There are several problems with this sentence in the introduction:

"It is closely related to the Frisian languages, but its vocabulary has been significantly influenced by other Germanic languages, particularly Norse (a North Germanic language), as well as by Latin and Romance languages, especially French."

1. The "but" after Frisian languages makes the sentence sound as if one would assume that English should have been influenced by Frisian, just because it is most closely related to it.

2. English hasn't been significantly influenced by other Germanic languages but Norse.

3. There should be no brackets in the sentence.

4. English hasn't been significantly influenced by other Romance languages but French.

I therefore suggest this sentence:

"It is most closely related to other West Germanic languages like the Frisian languages and Low German/Low Saxon, but its vocabulary has been significantly influenced by North Germanic Norse, Latin, and Romance French. ArchitectMan (talk) 17:04, 3 November 2017 (UTC)

That sentence should imply that English has been influenced by Frisian because it's most closely related to it. Most closely related means that they were part of the same language, then a dialect continuum, more recently than English and other Germanic languages. Language contact is part and parcel of a dialect continuum. This is also the view of mainstream linguistics which groups English and Frisian in an "Anglo–Frisian" branch of West Germanic, so implying a closer relation than English has with Low German and Low Saxon. Bearing this in mind I think your reworded version is a little misleading. I agree on the brackets though and that the sentence is a bit long and clunky. My vote would be to reword it to "...its vocabulary has been significantly influenced by Norse, Latin and French." – filelakeshoe (t / c) 10:43, 4 November 2017 (UTC)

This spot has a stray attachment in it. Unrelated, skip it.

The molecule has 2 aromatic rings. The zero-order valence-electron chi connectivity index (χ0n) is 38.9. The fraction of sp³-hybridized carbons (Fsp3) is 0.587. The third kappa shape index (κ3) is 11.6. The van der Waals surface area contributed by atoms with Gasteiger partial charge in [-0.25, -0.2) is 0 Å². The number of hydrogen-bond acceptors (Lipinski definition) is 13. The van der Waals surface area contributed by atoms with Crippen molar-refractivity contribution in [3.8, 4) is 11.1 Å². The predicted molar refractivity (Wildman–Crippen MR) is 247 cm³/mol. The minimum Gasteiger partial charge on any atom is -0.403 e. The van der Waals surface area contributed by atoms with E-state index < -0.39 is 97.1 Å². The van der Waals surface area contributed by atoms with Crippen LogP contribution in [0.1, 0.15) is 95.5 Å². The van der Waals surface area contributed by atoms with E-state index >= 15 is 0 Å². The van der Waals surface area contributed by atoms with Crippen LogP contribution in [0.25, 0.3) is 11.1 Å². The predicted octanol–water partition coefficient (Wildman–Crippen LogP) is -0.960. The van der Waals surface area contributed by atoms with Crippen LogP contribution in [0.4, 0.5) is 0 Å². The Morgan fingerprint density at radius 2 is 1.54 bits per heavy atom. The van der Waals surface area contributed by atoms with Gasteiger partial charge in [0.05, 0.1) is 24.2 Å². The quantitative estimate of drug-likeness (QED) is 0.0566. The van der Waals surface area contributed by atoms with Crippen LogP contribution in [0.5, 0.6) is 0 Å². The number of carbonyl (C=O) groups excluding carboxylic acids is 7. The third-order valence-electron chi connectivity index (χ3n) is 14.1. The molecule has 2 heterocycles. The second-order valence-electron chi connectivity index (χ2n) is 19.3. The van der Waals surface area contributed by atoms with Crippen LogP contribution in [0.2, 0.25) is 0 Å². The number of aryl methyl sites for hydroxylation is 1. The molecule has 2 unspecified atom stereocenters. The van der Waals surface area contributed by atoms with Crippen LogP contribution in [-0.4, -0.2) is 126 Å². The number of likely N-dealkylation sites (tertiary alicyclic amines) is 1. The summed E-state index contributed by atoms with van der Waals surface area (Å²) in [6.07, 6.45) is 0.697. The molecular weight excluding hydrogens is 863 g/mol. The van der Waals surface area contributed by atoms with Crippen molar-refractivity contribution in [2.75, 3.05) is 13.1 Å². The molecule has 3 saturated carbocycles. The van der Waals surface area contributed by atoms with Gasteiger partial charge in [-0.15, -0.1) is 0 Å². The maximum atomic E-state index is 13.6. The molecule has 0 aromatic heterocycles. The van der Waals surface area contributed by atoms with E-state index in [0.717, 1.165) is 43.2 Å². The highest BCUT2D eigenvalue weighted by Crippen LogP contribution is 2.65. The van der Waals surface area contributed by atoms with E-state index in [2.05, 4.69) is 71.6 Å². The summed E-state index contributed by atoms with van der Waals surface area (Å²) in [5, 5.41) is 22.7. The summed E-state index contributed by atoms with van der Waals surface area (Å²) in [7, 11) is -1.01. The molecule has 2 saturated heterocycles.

On second thoughts, maybe retain the "...and Romance languages, especially French." – in certain lexical sets, English has imported quite a lot of Spanish and Italian vocab, too. See List of English words of Italian origin and List of English words of Spanish origin, a lot of these are really common words. Also lots of Eurasian trade route jargon ultimately from Arabic, Persian and Turkish entered English through Italian. – filelakeshoe (t / c) 10:46, 4 November 2017 (UTC)

The first sentences of the introduction should inform about a) the countries in which English has the most native speakers: 1. USA, 2. UK, 3. Canada, 4. Australia, 5. South Africa, 6. Ireland, 7. New Zealand, b) which languages it is most closely related to: 1. Frisian, 2. Low Saxon/Low German, 3. German, 4. Dutch, 5. Afrikaans, and c) which languages its vocabulary has been most significantly influenced of: 1. French, 2. Norse. Since the introduction is very bad, i want to change it to:

English is a West Germanic language that evolved from Germanic dialects spoken by Anglo-Saxon tribes that settled in Britain. It derives its name from one of those tribes, the Angles, and thus ultimately from the Anglia (Angeln) peninsula in the Baltic Sea. It is the most commonly spoken Germanic language, accounting for at least 70% of speakers of this Indo-European branch, and is regarded as the global lingua franca. The countries with the most English native speakers are the United States, the United Kingdom, Canada, Australia, South Africa, Ireland and New Zealand. English is most closely related to the other West Germanic languages of Frisian, Low Saxon/Low German, German, Dutch, and Afrikaans. Apart from Latin and Greek, the English vocabulary has been most significantly influenced by French, a Romance language, and by Norse, a North Germanic language. ArchitectMan (talk) 20:13, 24 November 2017 (UTC)

The map distinguishes between "unofficial" and "not official"?[edit]

What does this mean? Why aren't these in "Not official and minority"? What does "unofficial" mean that's different from "Not official"? I'm guessing there's a meaning that isn't being conveyed by the word "unofficial".Rob984 (talk) 10:36, 9 November 2017 (UTC)

This map is a mistake. For another discussion, see "That map" section above.Ernio48 (talk) 14:01, 11 November 2017 (UTC)

Infobox image[edit]

I'm not so sure that this addition enhances the article in any way. @Siddiqsazzad001: I'm curious to know your reasoning here. If we keep it, couldn't it at the very least be in Helvetica (preferably bold)? RivertorchFIREWATER 06:05, 10 November 2017 (UTC)